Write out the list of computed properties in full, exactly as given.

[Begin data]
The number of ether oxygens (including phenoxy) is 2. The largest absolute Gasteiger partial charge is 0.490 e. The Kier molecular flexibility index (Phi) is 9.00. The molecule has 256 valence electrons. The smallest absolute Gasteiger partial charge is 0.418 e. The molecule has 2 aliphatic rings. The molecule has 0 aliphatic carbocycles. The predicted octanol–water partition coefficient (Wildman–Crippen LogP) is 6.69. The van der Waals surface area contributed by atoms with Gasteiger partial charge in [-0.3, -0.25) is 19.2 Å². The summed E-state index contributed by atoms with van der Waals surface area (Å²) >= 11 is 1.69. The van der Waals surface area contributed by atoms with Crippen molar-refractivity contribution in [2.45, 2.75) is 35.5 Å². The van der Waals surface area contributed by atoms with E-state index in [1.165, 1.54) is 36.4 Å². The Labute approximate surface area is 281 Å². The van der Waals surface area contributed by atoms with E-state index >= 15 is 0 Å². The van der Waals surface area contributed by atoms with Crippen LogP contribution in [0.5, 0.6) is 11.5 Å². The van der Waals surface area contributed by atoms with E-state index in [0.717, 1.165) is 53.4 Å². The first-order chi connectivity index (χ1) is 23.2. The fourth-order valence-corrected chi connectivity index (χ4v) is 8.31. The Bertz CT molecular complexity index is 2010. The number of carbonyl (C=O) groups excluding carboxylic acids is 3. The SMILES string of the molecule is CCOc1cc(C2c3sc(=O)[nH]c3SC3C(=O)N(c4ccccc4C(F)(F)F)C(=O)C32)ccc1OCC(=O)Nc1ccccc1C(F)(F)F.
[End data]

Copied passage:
The number of ether oxygens (including phenoxy) is 2. The largest absolute Gasteiger partial charge is 0.490 e. The Kier molecular flexibility index (Phi) is 9.00. The molecule has 256 valence electrons. The smallest absolute Gasteiger partial charge is 0.418 e. The molecule has 2 aliphatic rings. The molecule has 0 aliphatic carbocycles. The predicted octanol–water partition coefficient (Wildman–Crippen LogP) is 6.69. The van der Waals surface area contributed by atoms with Gasteiger partial charge in [-0.3, -0.25) is 19.2 Å². The summed E-state index contributed by atoms with van der Waals surface area (Å²) >= 11 is 1.69. The van der Waals surface area contributed by atoms with Crippen molar-refractivity contribution in [2.45, 2.75) is 35.5 Å². The van der Waals surface area contributed by atoms with E-state index in [1.165, 1.54) is 36.4 Å². The Labute approximate surface area is 281 Å². The van der Waals surface area contributed by atoms with E-state index >= 15 is 0 Å². The van der Waals surface area contributed by atoms with Crippen LogP contribution in [0.5, 0.6) is 11.5 Å². The van der Waals surface area contributed by atoms with E-state index in [0.717, 1.165) is 53.4 Å². The first-order chi connectivity index (χ1) is 23.2. The fourth-order valence-corrected chi connectivity index (χ4v) is 8.31. The Bertz CT molecular complexity index is 2010. The number of carbonyl (C=O) groups excluding carboxylic acids is 3. The SMILES string of the molecule is CCOc1cc(C2c3sc(=O)[nH]c3SC3C(=O)N(c4ccccc4C(F)(F)F)C(=O)C32)ccc1OCC(=O)Nc1ccccc1C(F)(F)F.